I’m a trans foster carer. One big change over quarantine is although I’d had new young people come to stay with me, briefly, as an emergency carer, I haven’t been able to offer them a reassuring hug or to be physically close – not even sitting together on the sofa. This new distance has made things feel different to me.
I wrote this about looking after one young person in such a strange, distant manner, in one’s own home.
1 hour ago I said goodbye. I saw you put your bags in a stranger’s car.
I saw your upset, I saw your tears, I saw your confusion.
I cried too when I got inside.
2 hours ago that stranger rang you. ‘Hi, I’m coming to pick you up soon to take you to your new carer’s home…’
I saw your tears. Big tears. Big tears infront of me, another stranger.
I can’t comfort you except with my words. You sit on my sofa, I sit on the floor.
Thinking. Worried. Distressed. Me, as well as you.
4 hours ago you got in from work. Keeping that constant was a good choice amongst the chaos.
You brought more belongings with you. ‘My whole life is in these bags’ you said.
You worked your hours waiting for a call from a social worker so they could tell you your options.
You could sign yourself into care, I remind you. You have enough years behind you.
8 hours ago I took you to the bus stop for work.
Before you left we went over what is likely to happen today.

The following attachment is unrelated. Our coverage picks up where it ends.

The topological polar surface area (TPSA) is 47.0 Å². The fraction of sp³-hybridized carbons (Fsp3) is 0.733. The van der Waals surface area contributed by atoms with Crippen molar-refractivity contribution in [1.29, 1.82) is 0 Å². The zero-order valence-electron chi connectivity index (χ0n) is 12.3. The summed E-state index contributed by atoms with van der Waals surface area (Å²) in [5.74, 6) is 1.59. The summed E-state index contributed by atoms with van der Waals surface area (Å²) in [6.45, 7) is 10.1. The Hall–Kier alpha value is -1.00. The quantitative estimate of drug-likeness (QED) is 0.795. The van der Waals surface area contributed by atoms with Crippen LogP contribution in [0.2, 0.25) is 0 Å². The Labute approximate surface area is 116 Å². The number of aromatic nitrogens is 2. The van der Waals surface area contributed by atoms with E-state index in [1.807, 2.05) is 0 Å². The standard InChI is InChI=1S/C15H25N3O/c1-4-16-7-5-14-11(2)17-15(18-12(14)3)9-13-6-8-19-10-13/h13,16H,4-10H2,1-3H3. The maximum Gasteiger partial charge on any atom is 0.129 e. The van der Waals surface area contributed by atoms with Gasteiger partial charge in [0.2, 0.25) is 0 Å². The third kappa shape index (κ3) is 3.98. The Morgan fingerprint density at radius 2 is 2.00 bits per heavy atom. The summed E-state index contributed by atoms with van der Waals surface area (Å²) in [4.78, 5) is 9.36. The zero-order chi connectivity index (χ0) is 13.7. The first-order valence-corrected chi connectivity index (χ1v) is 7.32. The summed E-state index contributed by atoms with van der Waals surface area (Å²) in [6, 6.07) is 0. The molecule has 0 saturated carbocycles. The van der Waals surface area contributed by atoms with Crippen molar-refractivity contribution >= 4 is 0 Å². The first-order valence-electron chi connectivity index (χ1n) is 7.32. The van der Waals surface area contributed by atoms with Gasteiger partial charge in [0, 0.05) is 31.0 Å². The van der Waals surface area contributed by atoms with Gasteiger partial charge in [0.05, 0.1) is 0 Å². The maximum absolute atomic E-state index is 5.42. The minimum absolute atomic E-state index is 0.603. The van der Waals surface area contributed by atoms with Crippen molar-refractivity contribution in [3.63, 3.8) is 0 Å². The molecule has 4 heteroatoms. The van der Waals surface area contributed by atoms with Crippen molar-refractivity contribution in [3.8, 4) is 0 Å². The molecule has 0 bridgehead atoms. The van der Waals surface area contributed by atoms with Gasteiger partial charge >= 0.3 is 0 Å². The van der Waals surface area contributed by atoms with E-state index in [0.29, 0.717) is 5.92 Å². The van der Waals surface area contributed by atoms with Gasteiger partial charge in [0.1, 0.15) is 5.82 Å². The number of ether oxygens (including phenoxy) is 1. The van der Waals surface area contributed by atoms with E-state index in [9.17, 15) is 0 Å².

A reminder, a reassurance, I hope.
That bruise on your face still looks sore.
16 hours ago you went to bed for the second time in a stranger’s home.
I know you didn’t sleep well and I heard your sobbing.
I heard your anguish as you chat to your boyfriend.
I can’t comfort you though, except through the door.
No comfort really.
21 hours ago you got ‘home’ from work. A brave choice to go in given your upset.
You’ve brought some belongings collected from your home, I make you wash and shower in mine.
A social worker who you’ll never meet rings you to check you have all you need.
‘How are you feeling today after last night?’
You plead with me. ‘Don’t let them send me home’. ‘I won’t’ I reassure.
29 hours ago you woke up in a new room, with bedding that smells strange to you.
With pictures and toys that aren’t yours. With cats’ bells jangling round the house.
You gingerly venture out to chat a little.
I know you didn’t sleep. I can see it in your eyes and hear it in your voice.
36 hours ago in the middle of the night the police brought you to mine.
I know your ‘story’. The officer didn’t stay long.
I saw you shake. I saw you shiver. I heard the pain in your voice.
But I could not put my arm around your shoulder.
Instead, I sat. I sat and listened to your questions, your outrage, your hurt, and your solitude.
You feel let down and alone.
You’re worried about ‘coming into care’, I know, too.
I give you a set of clothes to wear to bed, toothbrush, towel, and hairbrush, but you’ve just lost everything.
36.5 hours ago I said yes to the question:
‘Can you take a girl tonight?’
Alex Taylor (He/him)
Foster carer, Bristol City Council